I also have seen some concerning signs from Dusty on bullpen usage. Overusing some guys like Rivero, and getting guys hot but never using them. Not startling yet, but an area to watch.


    2 May 16 at 10:44 am

  4. For the May 14 double-header start, Voth might be the leader for that duty if not for a prickly detail: he’s not on the 40-man. (Neither is Giolito.) Would the Nats risk a DFA of someone like Difo, who is currently struggling mightily? I doubt it. So we’re probably looking at Cole or Petit.


    2 May 16 at 12:26 pm

  5. KW yeah totally agree; the Nats aren’t cutting someone loose just to make a spot start, not with several other options.

    My personal “first guy off” the 40-man right now goes like this: Goodwin, Jordan, Martin, Difo. Except that Goodwin is finally hitting the ball, Jordan has a solid start and Martin has just 9 innings after posting some ridiculous 15 K/9 rate in his stint last year. So who would you actually cut?

    Todd Boss

    2 May 16 at 12:38 pm

  6. What does it say in the grand scheme of things that the Phils and Marlins currently have as good or better records than the Cards, Dodgers, Giants, and D-Backs? I don’t know. I didn’t see anything from the Cards that scared me. I think the Nats are putting themselves in very, very good position to make the playoffs. It might be the wild card, as the Mets are also good, but the Nats at present look like they belong in the NL elite. And that’s without the Nats hitting much yet at all. By contrast, the Mets have a bunch of guys hitting at paces that history suggests they won’t sustain.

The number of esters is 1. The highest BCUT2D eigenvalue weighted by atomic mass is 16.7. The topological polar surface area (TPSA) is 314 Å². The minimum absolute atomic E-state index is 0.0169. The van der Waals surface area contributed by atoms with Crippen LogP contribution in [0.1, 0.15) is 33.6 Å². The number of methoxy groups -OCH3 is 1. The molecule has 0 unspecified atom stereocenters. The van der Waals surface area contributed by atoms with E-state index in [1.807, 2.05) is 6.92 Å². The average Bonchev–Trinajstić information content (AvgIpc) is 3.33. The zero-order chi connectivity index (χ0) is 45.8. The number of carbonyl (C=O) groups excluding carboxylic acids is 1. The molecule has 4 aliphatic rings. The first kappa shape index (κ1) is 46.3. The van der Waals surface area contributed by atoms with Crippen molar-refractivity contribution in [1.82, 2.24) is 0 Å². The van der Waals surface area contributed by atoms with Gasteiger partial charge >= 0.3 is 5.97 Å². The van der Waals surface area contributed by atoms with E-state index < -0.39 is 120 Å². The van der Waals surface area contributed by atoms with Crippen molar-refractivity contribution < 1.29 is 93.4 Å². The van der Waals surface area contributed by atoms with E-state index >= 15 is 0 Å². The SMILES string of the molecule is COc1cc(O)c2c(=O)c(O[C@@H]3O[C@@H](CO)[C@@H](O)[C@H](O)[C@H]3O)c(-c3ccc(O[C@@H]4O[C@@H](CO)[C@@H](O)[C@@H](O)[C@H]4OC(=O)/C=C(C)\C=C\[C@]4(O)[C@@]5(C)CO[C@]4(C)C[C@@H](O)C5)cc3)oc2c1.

It will be an interesting week in KC and CHI-town. The best part of the equation is that the Nats have put themselves in a position where they can afford some hiccups record-wise. Their bad April last year took away that margin of error.

    But overall, this just looks like a better team, all the way around. Revere should be back by the weekend. Rendon is having terrible BABIP luck but isn’t striking out much, so the hits will start to fall for him. And Bryce is so good that he managed to have his funk in a series where they didn’t really need him!

    If the lineup comes around as it should, and the rotation comes anywhere close to maintaining its current pace, . . .


    2 May 16 at 12:56 pm

  7. Martin has struggled this year and might have put himself on the DFA block. I still think Jordan has some trade value. Right now for the Nats, you would think he’s long-man protection behind Petit, certainly not high on the list of potential starters. I don’t think you could slip Goodwin through a DFA right now, with him *finally* hitting (although with 21 Ks against 10 BBs, so don’t get too excited).


    2 May 16 at 1:00 pm